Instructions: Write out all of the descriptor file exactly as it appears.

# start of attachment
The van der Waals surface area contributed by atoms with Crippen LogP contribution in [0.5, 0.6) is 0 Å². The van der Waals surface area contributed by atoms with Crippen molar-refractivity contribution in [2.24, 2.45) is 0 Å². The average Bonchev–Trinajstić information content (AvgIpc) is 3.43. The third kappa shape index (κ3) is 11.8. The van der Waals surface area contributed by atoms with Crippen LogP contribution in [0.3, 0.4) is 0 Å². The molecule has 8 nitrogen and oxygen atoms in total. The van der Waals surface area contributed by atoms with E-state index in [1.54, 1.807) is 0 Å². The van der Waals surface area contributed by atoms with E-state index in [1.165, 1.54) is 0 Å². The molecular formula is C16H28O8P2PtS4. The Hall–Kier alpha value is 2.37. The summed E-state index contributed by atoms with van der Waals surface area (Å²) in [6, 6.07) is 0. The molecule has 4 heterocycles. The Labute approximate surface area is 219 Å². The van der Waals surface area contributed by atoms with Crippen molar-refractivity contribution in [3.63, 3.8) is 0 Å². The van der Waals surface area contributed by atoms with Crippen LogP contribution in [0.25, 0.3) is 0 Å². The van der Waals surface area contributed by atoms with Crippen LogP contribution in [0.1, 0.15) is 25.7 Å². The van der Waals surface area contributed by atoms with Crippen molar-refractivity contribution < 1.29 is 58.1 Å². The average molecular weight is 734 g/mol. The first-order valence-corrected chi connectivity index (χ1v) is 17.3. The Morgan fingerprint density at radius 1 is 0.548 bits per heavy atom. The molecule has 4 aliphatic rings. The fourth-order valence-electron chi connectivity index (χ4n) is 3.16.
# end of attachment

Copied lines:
The van der Waals surface area contributed by atoms with Crippen LogP contribution in [0.5, 0.6) is 0 Å². The van der Waals surface area contributed by atoms with Crippen molar-refractivity contribution in [2.24, 2.45) is 0 Å². The average Bonchev–Trinajstić information content (AvgIpc) is 3.43. The third kappa shape index (κ3) is 11.8. The van der Waals surface area contributed by atoms with Crippen LogP contribution in [0.3, 0.4) is 0 Å². The molecule has 8 nitrogen and oxygen atoms in total. The van der Waals surface area contributed by atoms with E-state index in [1.54, 1.807) is 0 Å². The van der Waals surface area contributed by atoms with E-state index in [1.165, 1.54) is 0 Å². The molecular formula is C16H28O8P2PtS4. The Hall–Kier alpha value is 2.37. The summed E-state index contributed by atoms with van der Waals surface area (Å²) in [6, 6.07) is 0. The molecule has 4 heterocycles. The Labute approximate surface area is 219 Å². The van der Waals surface area contributed by atoms with Crippen molar-refractivity contribution in [3.63, 3.8) is 0 Å². The van der Waals surface area contributed by atoms with Crippen LogP contribution in [0.25, 0.3) is 0 Å². The van der Waals surface area contributed by atoms with Crippen LogP contribution in [0.1, 0.15) is 25.7 Å². The van der Waals surface area contributed by atoms with Crippen molar-refractivity contribution < 1.29 is 58.1 Å². The average molecular weight is 734 g/mol. The first-order valence-corrected chi connectivity index (χ1v) is 17.3. The Morgan fingerprint density at radius 1 is 0.548 bits per heavy atom. The molecule has 4 aliphatic rings. The fourth-order valence-electron chi connectivity index (χ4n) is 3.16.